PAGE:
Sanquinaria canadensis Linnaeus
Papaveraceae (Poppy) Family
Plant is an upright perennial with a rhizomes from which new growth emerges. Its preferred habitat is rich woods and moist slopes. Distribution is throughout the Escambia region except directly at seashore.
The leaves are basal, consisting of a whole part, stalked; usually only one per flower stalk; kidney-shaped, with margins lobed or parted and base auriculate (eared).
The flowers are solitary on the stem; bisexual in nature and symmetrical in form, resting atop long stalks; 2 sepals, numerous white petals and stamens.
Flowers occur in the spring at higher elevations but on the Coastal Plain can be expected till early summer. The fragile flower develops and rises from the center of its curled leaf; opening in full sun and closing at night.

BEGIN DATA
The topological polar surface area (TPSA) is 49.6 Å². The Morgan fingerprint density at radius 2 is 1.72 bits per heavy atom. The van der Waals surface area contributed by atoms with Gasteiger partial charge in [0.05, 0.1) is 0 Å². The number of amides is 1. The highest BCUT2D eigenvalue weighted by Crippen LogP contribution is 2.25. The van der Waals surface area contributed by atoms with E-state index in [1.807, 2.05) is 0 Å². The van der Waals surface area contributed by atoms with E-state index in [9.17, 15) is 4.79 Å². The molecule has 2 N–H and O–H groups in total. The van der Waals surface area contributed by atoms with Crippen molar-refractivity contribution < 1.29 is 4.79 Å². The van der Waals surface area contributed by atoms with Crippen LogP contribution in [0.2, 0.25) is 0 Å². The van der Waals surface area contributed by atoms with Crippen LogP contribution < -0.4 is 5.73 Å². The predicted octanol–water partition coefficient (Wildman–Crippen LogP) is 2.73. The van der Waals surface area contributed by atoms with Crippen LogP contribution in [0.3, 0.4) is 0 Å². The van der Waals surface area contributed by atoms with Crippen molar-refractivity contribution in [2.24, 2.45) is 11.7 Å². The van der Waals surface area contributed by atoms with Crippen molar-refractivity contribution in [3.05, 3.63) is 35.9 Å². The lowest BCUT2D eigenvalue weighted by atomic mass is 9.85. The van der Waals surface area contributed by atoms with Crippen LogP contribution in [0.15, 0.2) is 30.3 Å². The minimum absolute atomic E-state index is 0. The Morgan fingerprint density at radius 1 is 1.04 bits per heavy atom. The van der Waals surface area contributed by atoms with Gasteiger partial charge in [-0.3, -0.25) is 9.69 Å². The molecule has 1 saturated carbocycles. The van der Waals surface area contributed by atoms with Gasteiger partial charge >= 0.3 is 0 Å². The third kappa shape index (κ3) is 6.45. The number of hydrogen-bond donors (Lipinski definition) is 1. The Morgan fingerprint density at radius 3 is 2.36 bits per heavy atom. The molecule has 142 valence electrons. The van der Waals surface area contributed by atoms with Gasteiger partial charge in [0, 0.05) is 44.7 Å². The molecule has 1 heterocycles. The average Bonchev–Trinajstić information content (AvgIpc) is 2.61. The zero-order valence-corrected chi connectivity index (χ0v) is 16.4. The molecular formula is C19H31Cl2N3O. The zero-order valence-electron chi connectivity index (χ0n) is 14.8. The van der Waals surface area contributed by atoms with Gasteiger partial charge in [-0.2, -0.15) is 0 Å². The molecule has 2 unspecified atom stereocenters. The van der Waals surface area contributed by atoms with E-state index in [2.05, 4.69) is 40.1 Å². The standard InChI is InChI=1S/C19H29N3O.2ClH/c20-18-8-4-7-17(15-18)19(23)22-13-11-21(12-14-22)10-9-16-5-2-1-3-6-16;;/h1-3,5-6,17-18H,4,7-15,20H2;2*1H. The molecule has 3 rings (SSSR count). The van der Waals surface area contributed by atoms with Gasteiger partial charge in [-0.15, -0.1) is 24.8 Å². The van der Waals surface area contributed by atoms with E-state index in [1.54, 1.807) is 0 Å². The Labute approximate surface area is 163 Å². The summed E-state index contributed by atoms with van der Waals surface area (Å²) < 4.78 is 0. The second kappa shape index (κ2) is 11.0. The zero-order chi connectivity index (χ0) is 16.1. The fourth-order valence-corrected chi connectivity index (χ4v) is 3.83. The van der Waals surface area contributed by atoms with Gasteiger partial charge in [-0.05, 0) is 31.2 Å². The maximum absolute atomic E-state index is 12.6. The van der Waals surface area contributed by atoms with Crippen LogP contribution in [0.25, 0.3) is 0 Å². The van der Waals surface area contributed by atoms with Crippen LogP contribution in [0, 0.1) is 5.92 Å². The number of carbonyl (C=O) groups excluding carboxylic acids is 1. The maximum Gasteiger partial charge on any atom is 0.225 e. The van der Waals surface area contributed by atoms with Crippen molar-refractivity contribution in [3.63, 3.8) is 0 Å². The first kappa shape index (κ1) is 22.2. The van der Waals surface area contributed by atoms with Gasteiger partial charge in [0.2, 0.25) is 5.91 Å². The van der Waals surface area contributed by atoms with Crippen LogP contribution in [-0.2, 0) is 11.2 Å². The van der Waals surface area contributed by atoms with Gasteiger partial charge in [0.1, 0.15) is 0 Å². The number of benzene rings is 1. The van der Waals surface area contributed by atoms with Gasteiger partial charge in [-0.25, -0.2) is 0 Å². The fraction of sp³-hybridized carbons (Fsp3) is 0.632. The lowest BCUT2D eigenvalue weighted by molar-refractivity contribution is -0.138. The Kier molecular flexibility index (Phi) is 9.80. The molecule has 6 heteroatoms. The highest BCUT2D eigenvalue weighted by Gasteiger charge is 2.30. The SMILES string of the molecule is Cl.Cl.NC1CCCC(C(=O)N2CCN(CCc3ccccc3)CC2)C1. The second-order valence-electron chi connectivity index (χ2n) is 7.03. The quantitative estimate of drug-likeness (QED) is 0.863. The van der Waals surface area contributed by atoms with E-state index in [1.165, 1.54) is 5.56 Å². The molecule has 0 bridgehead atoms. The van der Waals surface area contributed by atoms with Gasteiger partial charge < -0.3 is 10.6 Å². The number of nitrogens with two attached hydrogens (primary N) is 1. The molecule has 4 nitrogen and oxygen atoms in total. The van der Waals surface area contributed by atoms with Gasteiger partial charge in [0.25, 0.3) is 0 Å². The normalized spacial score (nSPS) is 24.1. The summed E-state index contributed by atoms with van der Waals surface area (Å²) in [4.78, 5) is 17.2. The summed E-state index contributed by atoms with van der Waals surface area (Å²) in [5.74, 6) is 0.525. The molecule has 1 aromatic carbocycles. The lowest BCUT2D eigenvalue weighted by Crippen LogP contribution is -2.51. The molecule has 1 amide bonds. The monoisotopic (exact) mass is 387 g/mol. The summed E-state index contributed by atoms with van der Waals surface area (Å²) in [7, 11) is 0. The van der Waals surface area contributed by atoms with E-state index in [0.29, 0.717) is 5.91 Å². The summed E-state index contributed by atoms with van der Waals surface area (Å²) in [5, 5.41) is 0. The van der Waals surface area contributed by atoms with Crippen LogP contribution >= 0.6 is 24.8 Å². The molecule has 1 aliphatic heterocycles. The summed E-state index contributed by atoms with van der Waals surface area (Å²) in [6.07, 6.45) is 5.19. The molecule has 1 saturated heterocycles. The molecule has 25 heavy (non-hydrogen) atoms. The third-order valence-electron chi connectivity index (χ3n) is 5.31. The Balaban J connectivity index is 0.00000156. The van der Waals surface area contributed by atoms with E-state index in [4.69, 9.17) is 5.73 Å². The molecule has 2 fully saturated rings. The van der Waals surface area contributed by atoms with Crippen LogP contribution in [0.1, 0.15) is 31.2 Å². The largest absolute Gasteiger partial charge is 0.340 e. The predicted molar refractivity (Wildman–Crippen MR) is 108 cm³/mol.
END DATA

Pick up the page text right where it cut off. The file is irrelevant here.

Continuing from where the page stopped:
Fruit is a capsule.
The generic name means to bleed and its adjective means to have a hollow stem. Red juice from its underground stem was used by Indians as a dye for blankets, baskets, clothing and war paint. However, its most redeeming value is as an insect repellent. When in deep woods and flying insects become a problem look for the plant, crush the leaf and rub it along the neck, face and arms -- it works miracles.